Looi Chee Kit delivers Invited Talk at Tenth Intelligent Tutoring Conference

Looi Chee Kit delivers Invited Talk at Tenth Intelligent Tutoring Conference

Date & Time

16 June 2010, 00:00

Venue

Department

Learning Sciences Lab (LSL)
Office of Education Research (OER)

Category

Talk

Events Details

Prof. Looi's invited talk contributes to 
ITS 2010
, which is part of an on-going bi-annual series of top-flight international conferences on the use of advanced educational technologies that are adaptive to users or groups of users. These highly interdisciplinary conferences bring together researchers in the learning sciences, computer science, cognitive or educational psychology, cognitive science, artificial intelligence, machine learning, and linguistics The ITS 2010 conference theme --Bridges to Learning --addresses the use of advanced technologies as bridges for learners and facilitators to robust learning outcomes, encompassing all aspects of learning with advanced technologies, including cognitive, social, affective, and motivational aspects. ITS 2010 also addresses the design, development, use, and evaluation of advanced educational systems in a wide variety of contexts, as well as the mining of data about student learning generated by such systems.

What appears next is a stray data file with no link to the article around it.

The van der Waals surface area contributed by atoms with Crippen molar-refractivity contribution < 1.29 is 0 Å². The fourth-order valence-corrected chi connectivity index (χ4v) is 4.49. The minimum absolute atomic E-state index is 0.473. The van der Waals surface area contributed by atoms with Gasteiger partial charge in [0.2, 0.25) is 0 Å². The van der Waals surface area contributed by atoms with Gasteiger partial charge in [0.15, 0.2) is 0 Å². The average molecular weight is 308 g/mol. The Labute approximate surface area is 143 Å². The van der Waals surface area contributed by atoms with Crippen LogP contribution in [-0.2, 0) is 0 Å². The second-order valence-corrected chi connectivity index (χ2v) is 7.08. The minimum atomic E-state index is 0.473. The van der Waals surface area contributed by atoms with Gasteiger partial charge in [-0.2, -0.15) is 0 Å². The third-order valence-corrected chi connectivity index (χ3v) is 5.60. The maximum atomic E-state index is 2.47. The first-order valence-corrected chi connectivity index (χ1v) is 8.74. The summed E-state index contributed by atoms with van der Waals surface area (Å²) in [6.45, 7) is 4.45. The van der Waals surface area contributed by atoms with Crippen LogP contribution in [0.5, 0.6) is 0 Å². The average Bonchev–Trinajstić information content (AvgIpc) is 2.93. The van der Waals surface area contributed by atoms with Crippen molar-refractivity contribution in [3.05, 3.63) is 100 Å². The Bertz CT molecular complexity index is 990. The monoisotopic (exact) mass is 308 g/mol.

Abstract for Prof. Looi's Talk

Can research-based technology change school-based learning?

We start with the broad realization that despite decades of research work in technology-mediated learning that have produced many exciting systems and studies, we have not seen many pervasive, sustainable and scalable improvements in actual classroom practice. Nonetheless, there are some countries and regions in the world in which such systemic approaches to innovating educational reforms in the classrooms hold the promise of impacting real world practice. In this talk, we would like to present the case of Singapore where such a realistic possibility can be actualized through a coherent program that spans the spectrum of many critical dimensions: from policy imperatives to school ground-up efforts, from research to impacting practice, from one research project in a classroom to sustainability and scaling up, from mere usage to cultural and epistemological shifts of the stakeholders, and from technology experimentation to providing robust technology infrastructures. Addressing these dimensions provide the conditions for technology to have an impact. Situations where technology works include those where students use technology all the time, where technology is truly personal, where the curriculum leverages the affordances of technologies, or where it is easy for teachers or students to add to the repertoire of technology-enabled activities. In Singapore, we have embarked on a journey in the Learning Sciences Lab to conduct school-based research to develop models of how to enact effective innovations and how to sustain their routine use in schools. I will discuss some of the innovations we are working on, and the issues and challenges we still face to achieve adoptability in schools, challenges that the ITS community might well be able to address.

DSC_9357 by ilyagoldin.photo courtesy of Ilya Goldin